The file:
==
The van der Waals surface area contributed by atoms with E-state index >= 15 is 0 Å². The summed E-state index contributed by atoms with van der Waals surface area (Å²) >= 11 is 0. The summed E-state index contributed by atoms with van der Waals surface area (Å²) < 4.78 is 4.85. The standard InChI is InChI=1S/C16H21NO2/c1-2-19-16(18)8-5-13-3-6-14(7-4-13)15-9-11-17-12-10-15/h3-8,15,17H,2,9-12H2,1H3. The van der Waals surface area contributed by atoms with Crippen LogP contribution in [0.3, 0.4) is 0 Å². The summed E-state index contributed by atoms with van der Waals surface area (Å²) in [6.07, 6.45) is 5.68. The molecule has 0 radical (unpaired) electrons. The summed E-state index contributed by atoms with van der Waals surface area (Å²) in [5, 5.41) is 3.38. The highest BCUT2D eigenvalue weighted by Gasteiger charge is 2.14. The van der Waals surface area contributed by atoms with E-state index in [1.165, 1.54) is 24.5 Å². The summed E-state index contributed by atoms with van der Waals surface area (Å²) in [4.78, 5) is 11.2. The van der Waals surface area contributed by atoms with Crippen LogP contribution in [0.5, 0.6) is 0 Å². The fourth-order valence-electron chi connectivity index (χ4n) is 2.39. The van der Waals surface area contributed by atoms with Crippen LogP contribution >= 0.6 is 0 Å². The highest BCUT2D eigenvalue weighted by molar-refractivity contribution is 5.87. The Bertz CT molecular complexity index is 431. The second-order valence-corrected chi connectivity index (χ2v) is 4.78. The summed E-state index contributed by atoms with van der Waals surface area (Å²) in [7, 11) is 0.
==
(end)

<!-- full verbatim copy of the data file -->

The van der Waals surface area contributed by atoms with E-state index >= 15 is 0 Å². The summed E-state index contributed by atoms with van der Waals surface area (Å²) >= 11 is 0. The summed E-state index contributed by atoms with van der Waals surface area (Å²) < 4.78 is 4.85. The standard InChI is InChI=1S/C16H21NO2/c1-2-19-16(18)8-5-13-3-6-14(7-4-13)15-9-11-17-12-10-15/h3-8,15,17H,2,9-12H2,1H3. The van der Waals surface area contributed by atoms with Crippen LogP contribution in [0.3, 0.4) is 0 Å². The summed E-state index contributed by atoms with van der Waals surface area (Å²) in [6.07, 6.45) is 5.68. The molecule has 0 radical (unpaired) electrons. The summed E-state index contributed by atoms with van der Waals surface area (Å²) in [5, 5.41) is 3.38. The highest BCUT2D eigenvalue weighted by Gasteiger charge is 2.14. The van der Waals surface area contributed by atoms with E-state index in [1.165, 1.54) is 24.5 Å². The summed E-state index contributed by atoms with van der Waals surface area (Å²) in [4.78, 5) is 11.2. The van der Waals surface area contributed by atoms with Crippen LogP contribution in [0.5, 0.6) is 0 Å². The fourth-order valence-electron chi connectivity index (χ4n) is 2.39. The van der Waals surface area contributed by atoms with Crippen LogP contribution >= 0.6 is 0 Å². The highest BCUT2D eigenvalue weighted by molar-refractivity contribution is 5.87. The Bertz CT molecular complexity index is 431. The second-order valence-corrected chi connectivity index (χ2v) is 4.78. The summed E-state index contributed by atoms with van der Waals surface area (Å²) in [7, 11) is 0.